Epilepsy charities launch new sodium valproate survey for women of childbearing age
Three of the UK's leading epilepsy charities have launched a survey to find out how aware women are of the potential dangers around the epilepsy drug sodium valproate, if taken during pregnancy.
The survey has been developed by Epilepsy Society, Epilepsy Action and Young Epilepsy and is aimed at women with epilepsy between the ages of 16 and 50.
The 10-minute questionnaire hopes to find out the level of awareness about the potential harm to the physical health and development of children of women taking sodium valproate during pregnancy.
Up to 10 per cent (1 in 10) of babies exposed to sodium valproate in the womb are at risk of being born with a birth defect while up to 40 per cent (4 in 10) exposed to the drug are at risk of problems with learning and development as they grow.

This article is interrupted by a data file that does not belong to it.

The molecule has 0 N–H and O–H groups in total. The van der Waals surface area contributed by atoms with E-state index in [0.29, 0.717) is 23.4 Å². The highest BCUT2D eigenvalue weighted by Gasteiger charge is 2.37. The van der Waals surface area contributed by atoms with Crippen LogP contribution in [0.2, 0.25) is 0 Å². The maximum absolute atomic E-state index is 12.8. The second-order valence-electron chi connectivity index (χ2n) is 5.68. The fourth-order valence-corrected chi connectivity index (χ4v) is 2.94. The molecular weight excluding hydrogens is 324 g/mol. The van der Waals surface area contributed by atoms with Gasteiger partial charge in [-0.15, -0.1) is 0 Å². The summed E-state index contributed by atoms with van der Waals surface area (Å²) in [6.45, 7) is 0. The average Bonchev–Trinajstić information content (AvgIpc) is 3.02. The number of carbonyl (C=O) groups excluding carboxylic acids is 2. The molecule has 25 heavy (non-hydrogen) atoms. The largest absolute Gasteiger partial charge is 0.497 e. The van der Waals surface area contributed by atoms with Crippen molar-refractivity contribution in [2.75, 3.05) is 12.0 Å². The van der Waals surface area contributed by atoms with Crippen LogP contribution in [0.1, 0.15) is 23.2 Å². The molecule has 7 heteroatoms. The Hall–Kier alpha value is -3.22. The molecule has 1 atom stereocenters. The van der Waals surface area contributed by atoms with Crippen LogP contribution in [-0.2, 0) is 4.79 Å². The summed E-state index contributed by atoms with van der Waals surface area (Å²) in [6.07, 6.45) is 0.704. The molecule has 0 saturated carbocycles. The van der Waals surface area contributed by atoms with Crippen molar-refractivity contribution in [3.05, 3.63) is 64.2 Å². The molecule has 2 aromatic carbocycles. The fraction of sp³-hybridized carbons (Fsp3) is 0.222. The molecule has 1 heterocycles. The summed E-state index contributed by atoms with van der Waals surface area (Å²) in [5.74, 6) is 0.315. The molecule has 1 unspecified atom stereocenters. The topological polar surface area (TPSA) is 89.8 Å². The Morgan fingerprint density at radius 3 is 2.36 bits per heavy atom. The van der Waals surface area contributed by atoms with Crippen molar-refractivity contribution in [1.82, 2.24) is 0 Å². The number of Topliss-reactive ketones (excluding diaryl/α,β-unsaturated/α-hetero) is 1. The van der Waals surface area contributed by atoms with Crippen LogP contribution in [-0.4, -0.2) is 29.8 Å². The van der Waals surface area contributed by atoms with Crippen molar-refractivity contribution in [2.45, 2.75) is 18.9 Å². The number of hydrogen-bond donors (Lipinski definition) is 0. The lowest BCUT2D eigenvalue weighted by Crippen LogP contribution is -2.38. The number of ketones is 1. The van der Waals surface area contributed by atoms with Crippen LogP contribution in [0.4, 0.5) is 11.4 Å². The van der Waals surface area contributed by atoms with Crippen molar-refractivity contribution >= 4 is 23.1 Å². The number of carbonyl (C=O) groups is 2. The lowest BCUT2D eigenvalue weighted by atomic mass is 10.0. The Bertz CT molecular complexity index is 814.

The survey also seeks to discover the extent to which healthcare professionals have been discussing the potential harm caused by sodium valproate with their patients.
The survey was developed using input from the MHRA, the UK regulator for all medicines and medical devices, and will seek to discover the impact of the organisation’s Valproate Toolkit, which was launched in February this year. The toolkit was created to make sure all women are aware of the dangers of sodium valproate and, with their healthcare professional, can make informed decisions around their treatment before, during and after pregnancy.
The toolkit includes a credit-card-sized patient card to be issued by pharmacists and booklets for healthcare professionals and patients, with a checklist of key questions and discussion points to be kept with the patient's notes.
It is expected that the results of the survey will inform government policy around the provision of epilepsy services and information.
Complete the survey here
Read more about sodium valproate
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